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Newsletter No. 7 - December 2001

The International Weekend at Malvern gave me the opportunity to see many interesting projects and talk to people who were enthusiastic about their cars. I was particularly impressed with the Revington fuel-injected Italia. The whole vehicle is restored to a very high standard and yet there has been no hesitation to either modify or improve the mechanical specification and bodywork. I only wish that I could afford to let Neil loose on a Doretti to see how it would turn out.

It was also nice to see that the Peerless and Warwick Register had a good turnout of cars and it reminded me that my own Warwick is still waiting for a suspension rebuild. But before this turns into a Derivative Diary, we should move on to the main topic of the Doretti. For various reasons there were no Swallows at this year's event, but next year I would really like to see us put on a good display in preparation for the 50th anniversary celebration in 2003. Planning has already started to commemorate this significant point in your car's history and if you have any suggestions to help us mark the event, please let me know.

A few weeks later at the three-day Silverstone Historic Festival we had a great opportunity to gain a considerable amount of public exposure and also enjoy the sights and sounds of many well-known racing cars. Unfortunately the poor turnout of Dorettis did not do justice to Duncan Rabagliati's efforts in arranging a substantial marquee in a very good location. The nicely restored light blue NGG 533, chassis no.1211, owned by Roger Giles made its first show appearance and was accompanied by Colin Shirley in OTR 374, Russell Crawford in RLK 488 and Josie Bishop's PON 419, chassis no.1147.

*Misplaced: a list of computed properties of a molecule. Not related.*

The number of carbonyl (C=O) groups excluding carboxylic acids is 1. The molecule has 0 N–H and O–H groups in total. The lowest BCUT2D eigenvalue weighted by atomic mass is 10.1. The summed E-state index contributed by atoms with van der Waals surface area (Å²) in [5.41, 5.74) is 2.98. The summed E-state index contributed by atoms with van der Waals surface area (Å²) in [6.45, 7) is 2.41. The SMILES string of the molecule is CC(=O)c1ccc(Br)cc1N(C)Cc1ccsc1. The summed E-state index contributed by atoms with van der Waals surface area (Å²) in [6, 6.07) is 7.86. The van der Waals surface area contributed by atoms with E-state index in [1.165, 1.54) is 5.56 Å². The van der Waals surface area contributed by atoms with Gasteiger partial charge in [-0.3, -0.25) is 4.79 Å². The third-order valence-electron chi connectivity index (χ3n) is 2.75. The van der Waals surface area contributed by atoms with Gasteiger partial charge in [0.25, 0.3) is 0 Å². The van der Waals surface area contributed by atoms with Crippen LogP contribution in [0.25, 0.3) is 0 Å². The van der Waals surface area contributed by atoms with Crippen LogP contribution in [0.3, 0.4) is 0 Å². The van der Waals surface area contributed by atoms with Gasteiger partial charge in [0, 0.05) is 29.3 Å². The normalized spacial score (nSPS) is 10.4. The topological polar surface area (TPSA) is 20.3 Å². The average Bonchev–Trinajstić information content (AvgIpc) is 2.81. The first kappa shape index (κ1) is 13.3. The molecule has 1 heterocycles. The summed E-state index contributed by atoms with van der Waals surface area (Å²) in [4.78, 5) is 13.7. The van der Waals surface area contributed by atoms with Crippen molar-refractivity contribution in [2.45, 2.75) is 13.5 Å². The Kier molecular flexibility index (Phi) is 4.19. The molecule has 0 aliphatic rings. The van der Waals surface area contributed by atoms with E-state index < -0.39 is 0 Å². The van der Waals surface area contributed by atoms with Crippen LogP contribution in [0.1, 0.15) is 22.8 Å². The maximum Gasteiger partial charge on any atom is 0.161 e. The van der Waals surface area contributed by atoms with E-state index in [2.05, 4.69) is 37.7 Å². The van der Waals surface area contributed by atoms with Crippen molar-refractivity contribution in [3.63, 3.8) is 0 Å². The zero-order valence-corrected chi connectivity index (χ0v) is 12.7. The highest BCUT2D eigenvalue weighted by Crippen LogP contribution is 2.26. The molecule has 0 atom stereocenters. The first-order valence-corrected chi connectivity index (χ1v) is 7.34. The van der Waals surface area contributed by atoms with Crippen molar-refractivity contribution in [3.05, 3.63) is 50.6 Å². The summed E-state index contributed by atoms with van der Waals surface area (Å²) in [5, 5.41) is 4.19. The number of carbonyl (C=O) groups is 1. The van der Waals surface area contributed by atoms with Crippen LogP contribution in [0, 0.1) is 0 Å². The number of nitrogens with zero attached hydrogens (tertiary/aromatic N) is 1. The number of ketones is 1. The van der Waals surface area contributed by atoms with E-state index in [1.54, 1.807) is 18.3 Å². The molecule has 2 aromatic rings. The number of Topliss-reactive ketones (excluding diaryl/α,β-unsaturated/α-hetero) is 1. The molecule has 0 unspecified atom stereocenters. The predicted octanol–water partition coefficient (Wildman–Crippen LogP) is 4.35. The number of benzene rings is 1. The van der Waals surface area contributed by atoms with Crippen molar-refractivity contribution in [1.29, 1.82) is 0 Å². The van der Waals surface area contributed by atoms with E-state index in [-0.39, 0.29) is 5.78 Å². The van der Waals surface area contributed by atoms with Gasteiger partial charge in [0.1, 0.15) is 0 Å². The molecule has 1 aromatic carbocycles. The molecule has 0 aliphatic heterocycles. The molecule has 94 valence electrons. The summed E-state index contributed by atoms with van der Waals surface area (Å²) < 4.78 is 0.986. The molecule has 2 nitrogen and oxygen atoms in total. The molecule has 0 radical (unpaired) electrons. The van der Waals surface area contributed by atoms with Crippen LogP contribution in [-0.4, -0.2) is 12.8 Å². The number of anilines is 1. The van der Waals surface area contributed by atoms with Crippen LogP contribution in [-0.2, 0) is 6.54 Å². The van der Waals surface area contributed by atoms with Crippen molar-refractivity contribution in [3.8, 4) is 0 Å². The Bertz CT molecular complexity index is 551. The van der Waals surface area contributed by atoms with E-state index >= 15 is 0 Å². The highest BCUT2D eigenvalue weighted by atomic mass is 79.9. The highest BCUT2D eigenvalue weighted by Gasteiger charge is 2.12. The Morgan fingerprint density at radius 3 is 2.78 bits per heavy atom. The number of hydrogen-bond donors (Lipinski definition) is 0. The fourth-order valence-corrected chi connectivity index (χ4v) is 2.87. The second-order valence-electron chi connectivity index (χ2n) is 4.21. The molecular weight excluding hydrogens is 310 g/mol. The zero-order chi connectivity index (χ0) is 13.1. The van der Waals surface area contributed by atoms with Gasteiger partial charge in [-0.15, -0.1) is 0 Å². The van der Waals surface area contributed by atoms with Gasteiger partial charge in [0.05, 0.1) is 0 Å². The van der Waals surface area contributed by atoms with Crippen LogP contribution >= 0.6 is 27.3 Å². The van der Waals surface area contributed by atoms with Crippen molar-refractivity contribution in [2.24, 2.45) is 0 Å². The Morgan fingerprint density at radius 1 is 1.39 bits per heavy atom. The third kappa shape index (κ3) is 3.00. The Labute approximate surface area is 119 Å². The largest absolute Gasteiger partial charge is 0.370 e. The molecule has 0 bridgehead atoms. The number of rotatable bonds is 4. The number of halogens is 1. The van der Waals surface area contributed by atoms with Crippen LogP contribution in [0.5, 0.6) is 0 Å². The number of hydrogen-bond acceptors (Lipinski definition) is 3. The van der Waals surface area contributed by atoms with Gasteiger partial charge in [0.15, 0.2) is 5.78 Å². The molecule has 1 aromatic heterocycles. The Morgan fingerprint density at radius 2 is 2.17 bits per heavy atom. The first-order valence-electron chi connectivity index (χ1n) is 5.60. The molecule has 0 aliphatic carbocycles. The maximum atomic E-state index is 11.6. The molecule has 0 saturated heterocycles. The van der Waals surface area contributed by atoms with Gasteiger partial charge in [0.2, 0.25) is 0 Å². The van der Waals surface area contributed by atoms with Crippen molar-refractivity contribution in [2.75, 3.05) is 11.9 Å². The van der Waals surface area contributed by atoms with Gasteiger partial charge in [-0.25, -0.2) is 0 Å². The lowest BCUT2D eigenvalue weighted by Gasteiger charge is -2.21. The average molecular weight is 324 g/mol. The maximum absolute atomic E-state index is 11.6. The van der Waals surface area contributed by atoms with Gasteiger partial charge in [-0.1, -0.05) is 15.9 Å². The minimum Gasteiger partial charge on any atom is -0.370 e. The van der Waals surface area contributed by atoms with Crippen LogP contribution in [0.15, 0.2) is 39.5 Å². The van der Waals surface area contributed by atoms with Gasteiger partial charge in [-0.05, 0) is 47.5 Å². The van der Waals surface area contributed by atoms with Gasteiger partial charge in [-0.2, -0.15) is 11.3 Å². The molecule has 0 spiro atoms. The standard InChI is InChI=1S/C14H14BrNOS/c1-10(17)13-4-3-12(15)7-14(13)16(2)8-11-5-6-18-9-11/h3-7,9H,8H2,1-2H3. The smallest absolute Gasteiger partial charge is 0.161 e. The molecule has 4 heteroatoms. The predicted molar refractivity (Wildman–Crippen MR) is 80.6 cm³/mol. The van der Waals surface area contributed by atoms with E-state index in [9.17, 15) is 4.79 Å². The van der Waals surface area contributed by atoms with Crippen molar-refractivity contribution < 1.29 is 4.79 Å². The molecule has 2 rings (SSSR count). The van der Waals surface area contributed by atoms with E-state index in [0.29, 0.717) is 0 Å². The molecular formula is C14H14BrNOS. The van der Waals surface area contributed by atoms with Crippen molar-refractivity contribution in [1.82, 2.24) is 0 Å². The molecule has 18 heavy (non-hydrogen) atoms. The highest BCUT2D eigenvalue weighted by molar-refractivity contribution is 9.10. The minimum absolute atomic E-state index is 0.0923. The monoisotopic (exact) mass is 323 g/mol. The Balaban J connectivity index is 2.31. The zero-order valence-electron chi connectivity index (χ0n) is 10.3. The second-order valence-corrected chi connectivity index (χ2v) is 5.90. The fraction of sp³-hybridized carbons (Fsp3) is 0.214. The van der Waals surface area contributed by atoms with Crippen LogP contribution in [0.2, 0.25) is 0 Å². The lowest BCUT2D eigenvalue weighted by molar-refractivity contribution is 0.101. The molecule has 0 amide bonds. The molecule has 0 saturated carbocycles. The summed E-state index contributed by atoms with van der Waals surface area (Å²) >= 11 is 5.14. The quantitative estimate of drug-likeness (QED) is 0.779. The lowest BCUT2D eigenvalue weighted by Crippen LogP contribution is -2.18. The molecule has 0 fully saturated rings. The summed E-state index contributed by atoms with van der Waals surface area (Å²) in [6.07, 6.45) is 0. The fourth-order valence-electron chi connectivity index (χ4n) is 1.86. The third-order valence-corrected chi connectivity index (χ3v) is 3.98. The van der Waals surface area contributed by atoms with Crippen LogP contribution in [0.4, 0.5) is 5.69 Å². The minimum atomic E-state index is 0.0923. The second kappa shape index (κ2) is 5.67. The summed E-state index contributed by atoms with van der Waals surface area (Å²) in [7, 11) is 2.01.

TR Register Logo

The August/September 2001 issue of British Car, a US car magazine, has an excellent Doretti article by Bill Farr of Surrey Motorsports. For about 20 years Chassis No.1079 languished in a Detroit garage until Bill was asked to consider the viability of restoring the car. Accident damage to the front and rear of the car together with the usual rust problems involved a considerable amount of work to both the steel and the aluminium panels. Mechanically, the car was completely overhauled and the interior trim was totally replaced. A missing radiator grille surround was handmade from sheet brass and all other chrome items re-plated. The proud owner, Ronald Harper of Atlanta, Georgia, now has a car that should attract lots of attention.

One of the most noticeable traits of a Doretti owner is his or her willingness to personalise their car, consequently I cannot ever recall seeing an original car. Every car seems to have had something added, modified, or just removed because the owner thought it would improve the car. Frequently I see classic car owners obsessed with originality, polishing their prized possessions that are only distinguishable from similar models by their colour and registration number.

Many years ago, a friend of mine explained that cars could have a character the moment they are built. Character or the lack of it is in the hands of the designer. On the other hand a new car does not have a personality. Personality is a quality that develops over time and during a relationship with its owner. The willingness of a Doretti owner to allow the car to acquire a personality is reflected in the individual nature of each vehicle and the very strong attachment that many owners feel towards their Doretti. I have never seen two Dorettis alike, every car is distinctive and a celebration of individuality over conformity.

Don't forget that if you would like your Doretti featured on the website, you can send pictures and information to me at E-mail: ken@doretti.co.uk

Finally, remember that anything you try to fix will take longer and cost more than you first thought.

... Ken Yankey

If you have any comments or suggestions about the Swallow Doretti Page, or news and/or information that you want to pass on to me or other Doretti owners then please e-mail me at ken@doretti.co.uk
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